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Sorrell stirred but not shaken by Publicis-Omnicom merger


Sorrell stirred but not shaken by Publicis-Omnicom merger


Sir Martin Sorrell has reacted to the Omnicom and Publicis merger unvelied in Paris this week as WPP, of which he is CEO, faces the loss of its position as the world’s biggest advertising and marketing company.

Sir Martin has refused to comment on whether WPP would seek its own major acquisition, but told CNBC last night that the deal was, “extremely bold, brave and surprising move.”

“It’s a great deal for Publicis, being a nil-premium merger, and Maurice is to be congratulated. It does result in lower fast-growth market and lower digital proportions.

“Time will tell if the cultures will click and whether clients and talent benefit – and how $500 million of synergies will be generated without job cuts.  Further consolidation in our industry was inevitable as we have said on many occasions. An equilibrium may be starting to be established, which will generate further significant opportunities for WPP organically,” he said.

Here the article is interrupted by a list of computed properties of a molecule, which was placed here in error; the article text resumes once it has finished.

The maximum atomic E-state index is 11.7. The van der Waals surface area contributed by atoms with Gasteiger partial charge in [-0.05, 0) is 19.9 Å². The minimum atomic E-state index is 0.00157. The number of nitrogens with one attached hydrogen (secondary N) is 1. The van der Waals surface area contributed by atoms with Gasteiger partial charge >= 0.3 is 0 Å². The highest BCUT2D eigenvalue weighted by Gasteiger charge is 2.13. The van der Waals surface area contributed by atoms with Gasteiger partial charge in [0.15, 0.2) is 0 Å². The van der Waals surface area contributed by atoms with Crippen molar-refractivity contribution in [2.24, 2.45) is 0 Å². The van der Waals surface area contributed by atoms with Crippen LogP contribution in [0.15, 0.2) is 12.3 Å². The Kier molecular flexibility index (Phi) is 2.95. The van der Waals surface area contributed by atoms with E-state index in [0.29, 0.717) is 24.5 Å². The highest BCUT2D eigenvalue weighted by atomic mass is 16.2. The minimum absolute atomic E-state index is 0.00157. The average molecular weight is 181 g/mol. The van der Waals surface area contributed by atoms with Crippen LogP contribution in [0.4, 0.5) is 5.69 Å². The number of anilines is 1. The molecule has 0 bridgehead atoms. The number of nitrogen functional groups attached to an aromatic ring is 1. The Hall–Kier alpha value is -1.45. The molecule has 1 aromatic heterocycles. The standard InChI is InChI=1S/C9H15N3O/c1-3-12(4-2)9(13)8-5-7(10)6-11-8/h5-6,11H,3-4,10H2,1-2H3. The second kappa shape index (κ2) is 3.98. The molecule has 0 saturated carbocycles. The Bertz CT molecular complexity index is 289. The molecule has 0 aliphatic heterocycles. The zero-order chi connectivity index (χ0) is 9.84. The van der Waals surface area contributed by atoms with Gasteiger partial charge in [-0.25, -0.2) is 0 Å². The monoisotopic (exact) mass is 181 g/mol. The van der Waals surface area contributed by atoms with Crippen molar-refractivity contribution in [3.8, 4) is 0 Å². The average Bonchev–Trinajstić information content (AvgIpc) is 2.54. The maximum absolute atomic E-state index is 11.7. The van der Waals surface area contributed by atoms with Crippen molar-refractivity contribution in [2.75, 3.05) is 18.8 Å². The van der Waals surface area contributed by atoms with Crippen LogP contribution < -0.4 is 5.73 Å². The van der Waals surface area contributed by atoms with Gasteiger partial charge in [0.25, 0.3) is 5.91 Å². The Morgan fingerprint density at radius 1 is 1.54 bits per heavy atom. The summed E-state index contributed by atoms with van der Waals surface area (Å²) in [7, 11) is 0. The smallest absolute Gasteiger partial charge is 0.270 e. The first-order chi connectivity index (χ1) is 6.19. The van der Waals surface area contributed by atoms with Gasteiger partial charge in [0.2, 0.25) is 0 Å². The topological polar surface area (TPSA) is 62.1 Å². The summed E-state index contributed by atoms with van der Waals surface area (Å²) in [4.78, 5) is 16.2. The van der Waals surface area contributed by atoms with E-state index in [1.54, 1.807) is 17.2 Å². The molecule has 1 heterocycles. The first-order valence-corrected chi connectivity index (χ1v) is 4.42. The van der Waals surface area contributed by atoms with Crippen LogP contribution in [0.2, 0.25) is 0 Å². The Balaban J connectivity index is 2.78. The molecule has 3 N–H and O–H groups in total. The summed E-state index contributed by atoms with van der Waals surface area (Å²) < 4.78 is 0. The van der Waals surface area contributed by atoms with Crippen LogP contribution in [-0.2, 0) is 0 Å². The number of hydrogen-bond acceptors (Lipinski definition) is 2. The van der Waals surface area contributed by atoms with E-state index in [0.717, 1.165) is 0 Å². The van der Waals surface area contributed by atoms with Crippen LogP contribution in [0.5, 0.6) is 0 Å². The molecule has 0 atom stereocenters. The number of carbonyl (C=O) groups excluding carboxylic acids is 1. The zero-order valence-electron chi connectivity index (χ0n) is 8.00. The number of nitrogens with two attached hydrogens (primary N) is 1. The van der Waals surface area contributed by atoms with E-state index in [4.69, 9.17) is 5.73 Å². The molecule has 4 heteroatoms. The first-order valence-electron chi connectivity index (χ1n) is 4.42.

The deal will bring together agencies such as BBDO, Saatchi & Saatchi, Leo Burnett, Razorfish, FleishmanHillard and ZenithOptimedia.

The new company, which will have combined revenues of nearly $23 billion and more than 130,000 staff, will be listed on both the New York Stock Exchange and in Paris, qualifying for membership of both the S&P 500 and the CAC 40 and push WPP from the position of the worlds largest agency group.

Both sides have played down the likelihood of any significant regulatory problems, despite the new group now having a 50% share of the US advertising market.

Possible conflicts of interest have also been pointed out with Publicis representing Coca-Cola and Omnicom holding PepsiCo as a client, for example. It was also noted at the press conference that WPP acts for both Procter & Gamble and Unilever.

The merger still needs to be approved by competition authorities in about 45 countries.



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